Judy Sharp and Son

Sharp’s rules included:

1. Always pay your bills first. People will feed you rather than pay the bills for you. And they did.

2. Only go to the shops one day a week and then hopefully there will be some money left for a drive to the country or fish and chips at the beach.

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3. No matter how hard it is to ask for what you need, when you do most people will try to do what they can to help. They can not read your mind, talk to them. But only ever ask for really important things.

4. Always be humble and grateful for every single act of kindness. THANK YOU.

5. One is the loneliest number but at least you get all the blankets. As one you are the captain.

6. A friends husband told me that every day in every way things would get better. I didn’t believe him. I didn’t think it was possible. But I did what he said and everyday I wrote down one good thing. He told me not to think of what had gone wrong, what I hadn’t done, or what I thought I failed at, just find one better thing. Some days it seemed impossible to think of any better change but he was right there was always something. You have to look to find.

7. No matter what the expense, this family needs a dog. There is no one else who is always that happy to see you and makes you smile like that and forget everything else.

8. Single mothers have been raising incredible humans since time began. I am strong, I am invincible, I can do anything. I am woman! I am a mother.

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9. It’s rare that only one thing goes wrong at a time. Sometimes it’s threes, or many more. Deal with them one by one and do your best. It may not seem fair but it is what it is.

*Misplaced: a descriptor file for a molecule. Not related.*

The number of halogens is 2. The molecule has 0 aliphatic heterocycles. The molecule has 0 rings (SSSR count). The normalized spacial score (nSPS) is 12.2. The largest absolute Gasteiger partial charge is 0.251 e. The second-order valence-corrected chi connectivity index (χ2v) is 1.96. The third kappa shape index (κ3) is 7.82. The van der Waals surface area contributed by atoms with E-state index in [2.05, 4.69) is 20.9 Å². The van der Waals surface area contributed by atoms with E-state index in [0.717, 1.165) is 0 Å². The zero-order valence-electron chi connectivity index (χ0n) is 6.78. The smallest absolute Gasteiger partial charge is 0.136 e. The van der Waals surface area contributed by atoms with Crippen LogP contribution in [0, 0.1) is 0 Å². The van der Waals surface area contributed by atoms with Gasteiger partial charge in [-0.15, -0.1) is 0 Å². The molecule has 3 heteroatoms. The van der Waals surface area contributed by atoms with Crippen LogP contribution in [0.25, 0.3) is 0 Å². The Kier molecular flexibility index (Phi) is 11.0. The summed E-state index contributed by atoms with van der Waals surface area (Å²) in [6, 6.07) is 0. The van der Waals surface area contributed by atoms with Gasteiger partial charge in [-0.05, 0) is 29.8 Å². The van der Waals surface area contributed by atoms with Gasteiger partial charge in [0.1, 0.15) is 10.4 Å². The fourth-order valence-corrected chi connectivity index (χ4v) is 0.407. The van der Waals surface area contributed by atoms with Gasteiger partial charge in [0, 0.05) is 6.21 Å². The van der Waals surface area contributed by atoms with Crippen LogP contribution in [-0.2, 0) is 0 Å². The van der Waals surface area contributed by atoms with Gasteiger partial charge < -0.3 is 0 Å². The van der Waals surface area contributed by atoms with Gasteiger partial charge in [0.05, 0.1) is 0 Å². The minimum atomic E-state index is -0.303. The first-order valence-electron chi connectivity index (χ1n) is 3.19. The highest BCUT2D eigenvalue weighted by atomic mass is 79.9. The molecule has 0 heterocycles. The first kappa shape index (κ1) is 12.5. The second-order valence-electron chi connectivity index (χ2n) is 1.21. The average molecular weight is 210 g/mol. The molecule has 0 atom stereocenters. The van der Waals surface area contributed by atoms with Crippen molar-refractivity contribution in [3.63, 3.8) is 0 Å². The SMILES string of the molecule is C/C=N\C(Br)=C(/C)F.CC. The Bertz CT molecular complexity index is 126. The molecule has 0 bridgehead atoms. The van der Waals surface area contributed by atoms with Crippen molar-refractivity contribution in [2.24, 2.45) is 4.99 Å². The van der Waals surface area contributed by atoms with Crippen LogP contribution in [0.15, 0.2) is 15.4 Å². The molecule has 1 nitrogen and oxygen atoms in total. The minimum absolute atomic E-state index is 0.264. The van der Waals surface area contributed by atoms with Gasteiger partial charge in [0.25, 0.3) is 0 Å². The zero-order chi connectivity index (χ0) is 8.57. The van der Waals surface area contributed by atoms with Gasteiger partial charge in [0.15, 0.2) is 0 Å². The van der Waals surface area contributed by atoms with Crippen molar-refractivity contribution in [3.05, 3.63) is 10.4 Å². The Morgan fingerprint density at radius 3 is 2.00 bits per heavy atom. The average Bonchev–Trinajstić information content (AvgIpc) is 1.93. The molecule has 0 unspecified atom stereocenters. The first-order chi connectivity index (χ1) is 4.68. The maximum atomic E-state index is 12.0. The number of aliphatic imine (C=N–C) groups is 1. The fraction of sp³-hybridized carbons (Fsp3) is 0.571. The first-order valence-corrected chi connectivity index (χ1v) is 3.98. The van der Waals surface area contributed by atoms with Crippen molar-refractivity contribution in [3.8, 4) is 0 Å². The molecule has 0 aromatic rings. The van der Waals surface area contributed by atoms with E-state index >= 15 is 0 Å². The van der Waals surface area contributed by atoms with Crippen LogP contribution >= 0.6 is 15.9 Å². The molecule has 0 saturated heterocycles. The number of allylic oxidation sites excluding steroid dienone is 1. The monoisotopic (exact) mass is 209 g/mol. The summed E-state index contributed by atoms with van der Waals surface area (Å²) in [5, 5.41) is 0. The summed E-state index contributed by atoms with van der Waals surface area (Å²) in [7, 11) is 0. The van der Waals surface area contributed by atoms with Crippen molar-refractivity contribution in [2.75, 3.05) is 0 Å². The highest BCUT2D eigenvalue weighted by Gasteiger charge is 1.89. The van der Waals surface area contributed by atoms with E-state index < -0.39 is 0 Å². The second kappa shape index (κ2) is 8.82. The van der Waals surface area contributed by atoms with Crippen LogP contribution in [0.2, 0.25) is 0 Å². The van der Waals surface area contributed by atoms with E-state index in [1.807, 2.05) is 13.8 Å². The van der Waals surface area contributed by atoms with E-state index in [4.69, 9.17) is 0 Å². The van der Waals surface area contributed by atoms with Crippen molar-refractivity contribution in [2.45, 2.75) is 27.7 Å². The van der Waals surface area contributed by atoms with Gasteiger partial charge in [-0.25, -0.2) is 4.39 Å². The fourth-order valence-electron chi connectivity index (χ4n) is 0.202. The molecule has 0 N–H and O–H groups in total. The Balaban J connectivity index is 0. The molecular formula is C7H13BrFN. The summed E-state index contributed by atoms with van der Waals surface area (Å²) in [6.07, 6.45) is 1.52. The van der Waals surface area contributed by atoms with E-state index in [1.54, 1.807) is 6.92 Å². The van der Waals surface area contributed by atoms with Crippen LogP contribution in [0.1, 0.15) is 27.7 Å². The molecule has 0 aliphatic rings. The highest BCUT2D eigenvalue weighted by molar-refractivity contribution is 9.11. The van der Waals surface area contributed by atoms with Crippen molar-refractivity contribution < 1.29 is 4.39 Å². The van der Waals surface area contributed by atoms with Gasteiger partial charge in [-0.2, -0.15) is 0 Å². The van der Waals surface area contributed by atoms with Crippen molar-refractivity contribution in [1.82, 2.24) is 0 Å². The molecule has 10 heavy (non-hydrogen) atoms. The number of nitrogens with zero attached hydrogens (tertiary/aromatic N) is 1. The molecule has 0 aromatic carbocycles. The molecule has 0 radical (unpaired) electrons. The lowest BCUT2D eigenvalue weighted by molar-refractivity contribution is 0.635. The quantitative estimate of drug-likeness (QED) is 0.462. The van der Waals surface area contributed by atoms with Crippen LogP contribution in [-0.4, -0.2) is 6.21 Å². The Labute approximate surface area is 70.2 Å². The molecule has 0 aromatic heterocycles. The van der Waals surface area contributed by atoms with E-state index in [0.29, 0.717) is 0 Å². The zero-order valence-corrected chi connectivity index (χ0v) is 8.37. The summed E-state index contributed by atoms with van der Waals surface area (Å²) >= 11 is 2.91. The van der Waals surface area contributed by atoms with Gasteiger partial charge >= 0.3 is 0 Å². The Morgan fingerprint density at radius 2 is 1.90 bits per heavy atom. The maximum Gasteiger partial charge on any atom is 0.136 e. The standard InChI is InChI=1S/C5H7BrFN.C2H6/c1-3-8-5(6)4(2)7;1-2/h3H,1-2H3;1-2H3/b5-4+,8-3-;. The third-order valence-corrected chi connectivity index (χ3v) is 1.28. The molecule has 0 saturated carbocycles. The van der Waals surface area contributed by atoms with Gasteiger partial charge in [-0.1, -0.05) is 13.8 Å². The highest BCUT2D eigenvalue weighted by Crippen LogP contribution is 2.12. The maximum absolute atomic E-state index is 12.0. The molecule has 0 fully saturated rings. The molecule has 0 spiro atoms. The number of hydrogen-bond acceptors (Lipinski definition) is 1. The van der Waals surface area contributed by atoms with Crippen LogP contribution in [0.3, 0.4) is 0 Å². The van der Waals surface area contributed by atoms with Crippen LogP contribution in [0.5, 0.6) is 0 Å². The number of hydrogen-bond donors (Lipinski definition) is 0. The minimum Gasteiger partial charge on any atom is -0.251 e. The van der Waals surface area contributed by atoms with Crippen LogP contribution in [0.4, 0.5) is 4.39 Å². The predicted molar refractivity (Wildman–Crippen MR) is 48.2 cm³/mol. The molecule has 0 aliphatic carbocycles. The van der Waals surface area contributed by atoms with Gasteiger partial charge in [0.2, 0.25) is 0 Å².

10. All that matters is the family you make. That is the only thing worth fighting for. And when you have a child with autism the fight is longer and harder but you are the world expert on your child and your family. Believe in yourself and after a while you are no longer fighting, just leading the way.

11. No matter what happens life goes on. You can watch it go by or walk with it. No matter how slowly or even wearing ten ton mud covered boots from the depths of quick sand, but you can always take a step. Like every wise prophet has said life is one step after another.

12. Everything is better when you float in water.

13. It took me a long time to start to believe this one…… It wasn’t my fault. I didn’t deserve it. No one deserves it. I deserve so much better and it’s up to me to make that better happen.

Sharp wrote on Facebook that she never imagined the way her life turned out all those years ago, with “two healthy, happy, gentlemen sons,” pleading for anyone in an abusive relationship to take a step—any step—towards getting help.

“If you can’t do it for yourself do it for your children. Domestic violence/abuse is never acceptable, don’t wait for it to stop, it won’t,” Sharp warned.

As an acclaimed author, autism advocate, and TED X Talk speaker, Sharp acknowledged her incredible journey began with just a few small steps: “In the early days it was down to basics, food, and for Tim living with autism trying to find a bit of happiness in every day, just trying to survive.”

Sharp concluded her story with a message of support: “The scars don’t go away but I don’t have to look at them every day. I wish you the same happiness, believe me[,] everyone does. Take a step.”